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‘The Sisters Brothers’ (review)

Produced by Rosa Attab,
Pascal Caucheteux, Michael De Luca,
Allison Dickey, John C. Reilly

Screenplay by Jacques Audiard,
Thomas Bidegain

Based on the novel by Patrick deWitt
Directed by Jacques Audiard
Starring John C. Reilly, Joaquin Phoenix,
Jake Gyllenhaal, Riz Ahmed, Rutger Hauer,
Carol Kane, Allison Tolman, Rebecca Root

 

Nestled somewhere between True Grit and No Country For Old Men (with maybe a touch of Raising Arizona), The Sisters Brothers is not a Coen Brothers film, but it often feels like one. It’s a film about bitter men that takes its sweet time getting anywhere.

French director Jacques Audiard, whose previous films include the Cannes Grand Prix winner A Prophet, takes the reins of this shaggy dog tale in which two hitman brothers attempt to complete a mission in the Old West.

Elder brother Eli Sisters (John C. Reilly) is the sensible, always exasperated one, who’d just as soon be back home running a shop as shooting down criminals. But he’s got to keep an eye on hotheaded brother Charlie (Joaquin), who wouldn’t dream of doing anything else for a living.

As the film starts, they’re given a task by The Commodore (Rutger Hauer, who’s seen so briefly that it’s kind of a joke in itself). They’re supposed to hunt down Hermann Kermit Warm (Riz Ahmed), who they’re told has stolen from their boss. They’re aided in their efforts by detective John Morris (Jake Gyllenhaal), who has tracked Warm down but is too much of a gentleman to do the actual killing.

The plan goes awry, naturally, and the two-hour film makes us wait for the inevitable meet-up between the two sets of men.

In the meantime, we’re treated to philosophical ramblings, random shootouts, and Charlie’s drunken exploits. Phoenix easily steals the movie as the fiery Charlie, the most colorful character of the bunch. But Reilly’s humorously low-key performance anchors the film.

Warm ends up being the film’s biggest surprise: As played by the endlessly likable Ahmed, he’s no thief: He’s a chemist who’s come up with a formula, he says, for finding gold in any river. Whether it works or not, and what it’s worth to everyone involved, is the question to be settled.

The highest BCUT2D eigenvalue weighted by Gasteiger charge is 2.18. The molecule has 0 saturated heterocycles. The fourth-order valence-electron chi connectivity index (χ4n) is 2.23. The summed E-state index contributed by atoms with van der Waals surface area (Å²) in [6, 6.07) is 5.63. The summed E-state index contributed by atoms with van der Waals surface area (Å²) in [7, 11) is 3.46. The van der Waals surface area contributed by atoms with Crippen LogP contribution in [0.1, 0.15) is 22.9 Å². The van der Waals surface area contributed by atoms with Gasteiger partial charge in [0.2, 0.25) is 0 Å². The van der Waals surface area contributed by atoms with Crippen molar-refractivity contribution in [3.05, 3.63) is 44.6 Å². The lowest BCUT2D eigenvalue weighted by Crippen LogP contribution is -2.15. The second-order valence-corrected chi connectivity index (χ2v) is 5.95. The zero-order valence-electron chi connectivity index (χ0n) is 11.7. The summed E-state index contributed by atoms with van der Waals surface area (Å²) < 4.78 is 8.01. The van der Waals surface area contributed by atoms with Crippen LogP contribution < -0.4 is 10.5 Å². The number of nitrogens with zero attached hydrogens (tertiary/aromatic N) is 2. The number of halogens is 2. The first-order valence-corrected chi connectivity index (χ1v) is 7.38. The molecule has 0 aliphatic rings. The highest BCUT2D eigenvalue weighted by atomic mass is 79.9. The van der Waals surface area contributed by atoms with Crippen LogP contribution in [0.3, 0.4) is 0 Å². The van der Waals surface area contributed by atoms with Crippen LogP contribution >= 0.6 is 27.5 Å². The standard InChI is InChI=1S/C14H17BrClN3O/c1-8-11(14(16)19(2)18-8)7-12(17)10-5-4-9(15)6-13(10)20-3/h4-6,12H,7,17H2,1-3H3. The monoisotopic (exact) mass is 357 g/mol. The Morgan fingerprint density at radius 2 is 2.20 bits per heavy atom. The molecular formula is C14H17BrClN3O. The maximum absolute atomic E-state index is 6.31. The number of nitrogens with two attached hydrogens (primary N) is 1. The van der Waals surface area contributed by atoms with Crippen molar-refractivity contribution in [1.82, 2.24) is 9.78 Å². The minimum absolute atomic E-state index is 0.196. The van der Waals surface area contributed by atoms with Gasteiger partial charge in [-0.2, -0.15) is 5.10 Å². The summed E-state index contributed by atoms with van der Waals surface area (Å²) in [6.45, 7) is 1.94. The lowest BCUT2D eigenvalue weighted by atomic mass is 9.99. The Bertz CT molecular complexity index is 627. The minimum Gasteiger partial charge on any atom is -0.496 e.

With the plot being almost being beside the point, The Sisters Brothers is first and foremost a character study. It’s a meditation on brotherhood, friendship, and whether people who do bad things are capable of change. It could just as easily be a film noir set in a series of cities in the ’40s or ’50s as in the Oregon Territories of the 1851.

Add in Gyllenhaal (with an odd British accent) and Ahmed in an unexpected Nightcrawler reunion and that’s a damn fine lineup for any film.

I can’t say how faithful it is to the book (at least one detail of the ending seems to have been changed), but I assume the way the characters frequently mock each other’s choice of words is straight out of the book.

Alexandre Desplat’s wonderful score is one of my favorite things about the film: It gracefully tides us from scene to scene without calling attention to itself and skilfully avoids any shmaltz or clichés.

Audiard doesn’t always make the haphazardness of the plot work, but, it’s an unexpectedly charming film in its own rambling way.

Rating: 3.5 out of 5

 

 

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